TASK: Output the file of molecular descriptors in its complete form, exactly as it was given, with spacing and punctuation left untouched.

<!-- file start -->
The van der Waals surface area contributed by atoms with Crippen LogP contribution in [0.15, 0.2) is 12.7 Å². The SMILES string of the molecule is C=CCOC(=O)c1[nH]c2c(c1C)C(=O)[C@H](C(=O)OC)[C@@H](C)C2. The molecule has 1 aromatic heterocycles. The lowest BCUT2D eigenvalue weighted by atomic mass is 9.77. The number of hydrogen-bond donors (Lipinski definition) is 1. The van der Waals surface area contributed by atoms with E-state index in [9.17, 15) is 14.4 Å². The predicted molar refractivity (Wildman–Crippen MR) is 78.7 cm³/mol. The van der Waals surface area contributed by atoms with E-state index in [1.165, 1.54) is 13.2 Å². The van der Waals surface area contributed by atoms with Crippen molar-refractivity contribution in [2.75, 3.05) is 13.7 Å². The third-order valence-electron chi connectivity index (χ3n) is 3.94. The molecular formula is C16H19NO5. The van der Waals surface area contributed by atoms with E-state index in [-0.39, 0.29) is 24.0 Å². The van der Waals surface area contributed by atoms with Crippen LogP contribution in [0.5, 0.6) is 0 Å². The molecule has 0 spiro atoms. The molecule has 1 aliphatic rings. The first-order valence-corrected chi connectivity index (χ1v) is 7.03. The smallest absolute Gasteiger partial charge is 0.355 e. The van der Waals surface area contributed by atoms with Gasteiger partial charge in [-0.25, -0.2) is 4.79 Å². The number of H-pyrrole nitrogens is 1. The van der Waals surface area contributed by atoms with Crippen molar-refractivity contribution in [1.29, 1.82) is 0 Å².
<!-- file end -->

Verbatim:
The van der Waals surface area contributed by atoms with Crippen LogP contribution in [0.15, 0.2) is 12.7 Å². The SMILES string of the molecule is C=CCOC(=O)c1[nH]c2c(c1C)C(=O)[C@H](C(=O)OC)[C@@H](C)C2. The molecule has 1 aromatic heterocycles. The lowest BCUT2D eigenvalue weighted by atomic mass is 9.77. The number of hydrogen-bond donors (Lipinski definition) is 1. The van der Waals surface area contributed by atoms with E-state index in [9.17, 15) is 14.4 Å². The predicted molar refractivity (Wildman–Crippen MR) is 78.7 cm³/mol. The van der Waals surface area contributed by atoms with E-state index in [1.165, 1.54) is 13.2 Å². The van der Waals surface area contributed by atoms with Crippen molar-refractivity contribution in [2.75, 3.05) is 13.7 Å². The third-order valence-electron chi connectivity index (χ3n) is 3.94. The molecular formula is C16H19NO5. The van der Waals surface area contributed by atoms with E-state index in [-0.39, 0.29) is 24.0 Å². The van der Waals surface area contributed by atoms with Crippen LogP contribution in [0.5, 0.6) is 0 Å². The molecule has 0 spiro atoms. The molecule has 1 aliphatic rings. The first-order valence-corrected chi connectivity index (χ1v) is 7.03. The smallest absolute Gasteiger partial charge is 0.355 e. The van der Waals surface area contributed by atoms with Gasteiger partial charge in [-0.25, -0.2) is 4.79 Å². The number of H-pyrrole nitrogens is 1. The van der Waals surface area contributed by atoms with Crippen molar-refractivity contribution in [1.29, 1.82) is 0 Å².